Since I posted the changes have been dramatic and to the best. In retrospecct I see now that we hit the lowest of the low before a huge jump forward. I think that maybe emotionally and congnitively my daughter was getting ready for this, and somewhat regressed in the process, maybe something like getting cold feet, so to speak, before embracing more mature ways.

I also think that my outburst and discomfort with the soup incident propelled her forward. She's incredibly strong willed, and I won't be surprised if she simply decided to behave better and stuck to it (so far). I remember making a similar decision as a child, when I decided to be always polite to my granny .

The biggest changes--she's almost always willing to use a coping strategy when she's frustrated, and either self-initiates, or asks for help and then accepts help.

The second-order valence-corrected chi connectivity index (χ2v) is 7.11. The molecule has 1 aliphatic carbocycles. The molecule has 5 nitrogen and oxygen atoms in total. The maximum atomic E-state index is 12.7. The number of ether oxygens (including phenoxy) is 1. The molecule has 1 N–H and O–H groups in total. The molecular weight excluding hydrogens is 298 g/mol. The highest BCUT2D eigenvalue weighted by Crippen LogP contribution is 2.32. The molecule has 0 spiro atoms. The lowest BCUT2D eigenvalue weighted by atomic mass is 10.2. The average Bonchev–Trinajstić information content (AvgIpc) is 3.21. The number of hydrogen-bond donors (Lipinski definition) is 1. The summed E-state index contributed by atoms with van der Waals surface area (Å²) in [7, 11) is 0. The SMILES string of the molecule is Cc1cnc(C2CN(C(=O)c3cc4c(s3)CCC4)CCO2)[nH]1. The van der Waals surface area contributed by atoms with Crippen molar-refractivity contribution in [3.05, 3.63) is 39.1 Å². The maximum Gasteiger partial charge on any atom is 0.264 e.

She's frustrated less and is more confident overall. :

She's still a challenge at times, but overall, it has been wonderful. She's happier, much happier, and feels much more in control of her life.

I do NOT think she has an ODD, and I'm not comfortable with ODD as a diagnosis in children. She does have anxiety issues, and we will address those with a professional.
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#187 of 188 Old 12-28-2009, 04:45 PM
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Originally Posted by Altair View Post
After reading all the posts on this thread, I think I would take her to a developmental pediatrician or a psychologist who has experience with varied DXs like ASDs and ODD. I teach 5 and 6 year olds with ASDs and these are ALL behaviors we work on every day:

- perfectionism
- rigidity
- misunderstanding social situations
- over policing peer interactions (you gave an example of mediating)
- "manipulation" that is done in a different way than normal kid manipulation
- explosive episodes which look just like the spiraling or melting you describe
- inability to come out of a melt down
- wanting to fix something that is unfixable (i.e. wishing you had never cut the potato) and not being able to let that go

etc etc...